Master of Trinity College

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1915
Aubrey Herbert,
diplomat

‘At 5 o’clock yesterday our artillery began to land. It’s a very rough country; the Mediterranean macchia everywhere, and steep, winding valleys. We slept on a ledge a few feet above the beech . . . Firing went on all night. In the morning it was very cold, and we were all soaked. The Navy, it appeared, had landed us in the wrong place. This made the Army extremely angry, though as things turned out it was the one bright spot. Had we landed anywhere else, we should have been wiped out.’

Herbert goes to war

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1943
George Adamson,
conservationist

‘I realised today that Joy has doubts about our marriage being a success. My God - is she another Juliette? No, it can’t be, she is in a very nervous state over the divorce and it is understandable.’

A life of Joy and lions

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1945
Elizabeth Smart,
writer

‘It is unbearable loving George. I always knew he (wouldn’t) couldn’t come and yet I always expect him and sit in that insane fever of anticipation no matter how I keep telling myself his coming is out of the question. What can I possibly do? I really can’t bear it. It gets worse, not better. He won’t let me leave him, yet he won’t stay with me. he won’t settle my difficulties, and yet he won’t let me try and settle them for myself. I love him desperately, but he continually ruins my hopes that we are going to lead a happy married life together. I always believe that this time it will really happen and there is never anything but the same disappointments and frustrations. He never comes when he says he will. He always stays away two or three times as long as he says he will. He always vanishes and lets me sit waiting for him in my best clothes, relishing the hour to come. O God George, can’t you see that I can’t bear this life of continual frustration and solitude? Suddenly one day I will crack, snap, break in two and BE GONE.’

O God George, can’t you see

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1972
Alfred Kazin,
literary critic

‘Met Isaac Bashevis Singer in the Braniff waiting room at Laguardia. [. . .] He makes an impression on all around him even when they are not exactly sure who or what he is. His bags (which he insisted on carrying at all times) were crammed with mss. in large manila envelopes. He writes on loose pages torn out of school exercise books, and said, among other wonderful things, that the Jews hypnotize the outsiders & then get hated when they themselves desert “their” cause (i.e., first Christianity & then Marxism). He brightened up (without the help of any strong meat or drink whatsoever) at dinner, became positively pixieish at times. The essential solitude of the man, a kind of genial indifference to the world while happily tasting its money, prizes, etc. (his only recreation is travel) was very noticeable. It no longer matters where he is; he does not believe in anything outside his creative mind & fancies.’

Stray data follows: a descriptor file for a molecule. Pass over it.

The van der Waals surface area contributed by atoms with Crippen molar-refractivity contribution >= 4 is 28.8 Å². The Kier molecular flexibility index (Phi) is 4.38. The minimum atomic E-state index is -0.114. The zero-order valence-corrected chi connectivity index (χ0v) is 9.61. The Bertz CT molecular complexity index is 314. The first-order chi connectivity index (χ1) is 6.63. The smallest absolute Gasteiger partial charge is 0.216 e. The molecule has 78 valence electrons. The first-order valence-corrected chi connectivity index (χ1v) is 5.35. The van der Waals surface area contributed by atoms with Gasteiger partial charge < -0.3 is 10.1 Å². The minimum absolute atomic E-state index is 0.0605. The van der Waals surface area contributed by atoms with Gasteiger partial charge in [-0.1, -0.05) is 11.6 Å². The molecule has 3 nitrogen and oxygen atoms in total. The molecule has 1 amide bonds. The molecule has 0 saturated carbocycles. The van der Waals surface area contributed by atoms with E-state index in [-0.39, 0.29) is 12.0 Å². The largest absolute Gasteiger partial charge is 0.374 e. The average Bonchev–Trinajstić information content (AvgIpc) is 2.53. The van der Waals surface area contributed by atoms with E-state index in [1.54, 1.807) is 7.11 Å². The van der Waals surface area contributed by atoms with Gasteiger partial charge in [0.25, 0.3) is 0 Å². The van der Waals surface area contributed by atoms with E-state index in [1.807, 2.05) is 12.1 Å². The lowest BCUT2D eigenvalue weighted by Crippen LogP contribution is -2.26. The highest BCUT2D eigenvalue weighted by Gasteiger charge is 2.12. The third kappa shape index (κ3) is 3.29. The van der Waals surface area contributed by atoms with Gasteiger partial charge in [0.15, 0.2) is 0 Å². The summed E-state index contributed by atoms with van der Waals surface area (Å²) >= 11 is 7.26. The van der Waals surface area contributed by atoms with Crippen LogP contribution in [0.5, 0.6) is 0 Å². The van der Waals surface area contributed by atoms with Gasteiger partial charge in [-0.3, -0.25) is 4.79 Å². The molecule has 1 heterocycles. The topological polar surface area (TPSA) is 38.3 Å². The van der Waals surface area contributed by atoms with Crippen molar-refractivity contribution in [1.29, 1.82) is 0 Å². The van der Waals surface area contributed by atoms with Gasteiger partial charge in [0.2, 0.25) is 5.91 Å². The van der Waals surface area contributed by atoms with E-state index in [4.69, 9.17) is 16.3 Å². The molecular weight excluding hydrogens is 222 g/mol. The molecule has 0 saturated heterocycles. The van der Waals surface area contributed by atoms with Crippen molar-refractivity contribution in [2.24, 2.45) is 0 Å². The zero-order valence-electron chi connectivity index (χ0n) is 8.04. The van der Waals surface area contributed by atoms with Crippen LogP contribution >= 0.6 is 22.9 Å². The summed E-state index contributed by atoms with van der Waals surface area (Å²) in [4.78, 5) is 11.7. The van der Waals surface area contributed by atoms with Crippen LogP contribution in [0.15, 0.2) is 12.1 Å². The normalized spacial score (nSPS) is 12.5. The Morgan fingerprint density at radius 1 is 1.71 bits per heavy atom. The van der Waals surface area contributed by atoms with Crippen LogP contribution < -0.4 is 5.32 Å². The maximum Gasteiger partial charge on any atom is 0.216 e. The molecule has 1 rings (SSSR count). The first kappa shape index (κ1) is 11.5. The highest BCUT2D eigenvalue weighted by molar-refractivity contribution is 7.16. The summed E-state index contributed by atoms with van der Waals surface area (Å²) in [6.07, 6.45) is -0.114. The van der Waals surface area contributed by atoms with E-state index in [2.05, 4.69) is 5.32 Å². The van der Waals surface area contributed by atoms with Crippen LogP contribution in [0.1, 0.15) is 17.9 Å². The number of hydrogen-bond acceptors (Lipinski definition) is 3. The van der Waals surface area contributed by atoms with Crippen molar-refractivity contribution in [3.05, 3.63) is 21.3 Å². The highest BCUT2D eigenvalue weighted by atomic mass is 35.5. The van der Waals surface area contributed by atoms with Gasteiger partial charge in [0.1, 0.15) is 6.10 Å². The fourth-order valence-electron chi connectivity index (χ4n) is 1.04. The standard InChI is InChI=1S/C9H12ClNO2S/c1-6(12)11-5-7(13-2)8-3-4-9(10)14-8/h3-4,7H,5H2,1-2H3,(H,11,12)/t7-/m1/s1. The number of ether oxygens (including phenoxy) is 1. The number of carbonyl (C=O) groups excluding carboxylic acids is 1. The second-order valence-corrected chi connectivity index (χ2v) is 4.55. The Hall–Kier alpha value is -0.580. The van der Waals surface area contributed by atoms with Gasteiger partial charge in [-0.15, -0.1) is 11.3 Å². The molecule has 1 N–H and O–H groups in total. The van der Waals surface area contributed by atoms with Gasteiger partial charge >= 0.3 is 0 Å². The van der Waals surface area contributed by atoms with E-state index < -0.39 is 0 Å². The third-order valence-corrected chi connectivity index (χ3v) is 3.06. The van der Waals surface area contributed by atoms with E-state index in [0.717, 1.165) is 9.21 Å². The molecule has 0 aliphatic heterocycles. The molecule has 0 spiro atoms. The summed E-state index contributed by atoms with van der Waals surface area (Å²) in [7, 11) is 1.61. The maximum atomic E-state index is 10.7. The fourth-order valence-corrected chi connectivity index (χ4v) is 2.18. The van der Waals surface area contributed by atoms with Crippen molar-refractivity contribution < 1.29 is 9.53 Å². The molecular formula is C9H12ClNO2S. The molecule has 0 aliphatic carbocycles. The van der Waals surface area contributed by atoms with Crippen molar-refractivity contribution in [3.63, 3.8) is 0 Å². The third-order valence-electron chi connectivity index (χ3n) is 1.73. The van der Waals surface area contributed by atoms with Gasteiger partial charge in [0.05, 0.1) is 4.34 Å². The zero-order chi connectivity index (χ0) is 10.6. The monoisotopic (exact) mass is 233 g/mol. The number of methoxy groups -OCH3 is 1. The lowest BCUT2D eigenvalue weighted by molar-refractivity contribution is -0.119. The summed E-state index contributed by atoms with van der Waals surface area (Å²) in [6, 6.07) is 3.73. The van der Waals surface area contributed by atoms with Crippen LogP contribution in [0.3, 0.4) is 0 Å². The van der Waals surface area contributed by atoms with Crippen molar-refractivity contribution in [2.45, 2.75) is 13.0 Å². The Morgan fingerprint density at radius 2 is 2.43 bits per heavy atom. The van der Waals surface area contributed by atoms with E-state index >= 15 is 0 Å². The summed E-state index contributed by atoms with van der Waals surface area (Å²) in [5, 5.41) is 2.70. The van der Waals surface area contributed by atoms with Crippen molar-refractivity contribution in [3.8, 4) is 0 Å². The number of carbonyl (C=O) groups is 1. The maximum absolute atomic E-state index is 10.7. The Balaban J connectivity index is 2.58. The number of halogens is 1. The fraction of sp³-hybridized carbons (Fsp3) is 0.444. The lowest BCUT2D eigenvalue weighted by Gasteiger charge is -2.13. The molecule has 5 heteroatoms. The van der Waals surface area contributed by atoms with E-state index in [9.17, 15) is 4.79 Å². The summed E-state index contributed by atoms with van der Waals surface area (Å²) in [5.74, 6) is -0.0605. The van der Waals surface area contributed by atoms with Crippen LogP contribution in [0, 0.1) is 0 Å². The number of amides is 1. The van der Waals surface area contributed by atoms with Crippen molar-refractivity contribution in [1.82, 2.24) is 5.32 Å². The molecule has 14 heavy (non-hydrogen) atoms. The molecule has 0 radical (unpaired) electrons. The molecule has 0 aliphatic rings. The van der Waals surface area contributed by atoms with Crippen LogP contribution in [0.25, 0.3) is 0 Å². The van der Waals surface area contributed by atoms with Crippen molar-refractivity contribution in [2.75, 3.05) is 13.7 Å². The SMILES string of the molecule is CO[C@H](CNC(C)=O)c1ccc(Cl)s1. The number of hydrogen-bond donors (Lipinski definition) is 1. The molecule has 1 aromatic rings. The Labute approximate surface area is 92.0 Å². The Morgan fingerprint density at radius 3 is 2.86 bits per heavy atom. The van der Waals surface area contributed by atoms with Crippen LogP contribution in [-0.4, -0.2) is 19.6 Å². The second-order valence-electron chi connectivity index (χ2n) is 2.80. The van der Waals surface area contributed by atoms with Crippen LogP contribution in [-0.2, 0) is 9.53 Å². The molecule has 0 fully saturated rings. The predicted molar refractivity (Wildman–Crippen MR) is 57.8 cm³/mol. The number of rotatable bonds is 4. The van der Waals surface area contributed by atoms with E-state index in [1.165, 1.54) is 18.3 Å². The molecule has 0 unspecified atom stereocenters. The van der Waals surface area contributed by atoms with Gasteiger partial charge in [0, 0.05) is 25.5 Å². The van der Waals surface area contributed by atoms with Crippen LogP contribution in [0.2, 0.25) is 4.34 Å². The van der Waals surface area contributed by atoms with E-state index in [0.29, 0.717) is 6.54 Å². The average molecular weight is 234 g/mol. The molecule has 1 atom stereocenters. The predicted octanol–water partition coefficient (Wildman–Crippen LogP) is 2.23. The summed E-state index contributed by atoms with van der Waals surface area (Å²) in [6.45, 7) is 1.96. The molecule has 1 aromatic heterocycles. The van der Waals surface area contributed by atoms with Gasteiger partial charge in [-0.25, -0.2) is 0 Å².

The literary profession

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1980
Alan Clark
, politician

‘But goodness, she is so beautiful; made up to the nines of course, for the television programme, but still quite bewitching, as Eva Peron must have been. I could not take my eyes off her and after a bit she, quite properly, would not look me in the face and I detached myself from the group with the excuse that I was going up to heckle Michael Foot who was doing the winding-up for Labour.’ [In the cafeteria in the House of Commons, after Thatcher had been interviewed by Robin Day for Panorama.]

Thatcher gives a cuddle

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In general, these diary extracts are quoted as given in the published (book or online) source referred to in the reference articles. Each extract may be all, a large part of, or a small part of the complete entry for that day. I have tried to indicate where text has been removed from within a quote by the use of trailing dots in square bracket.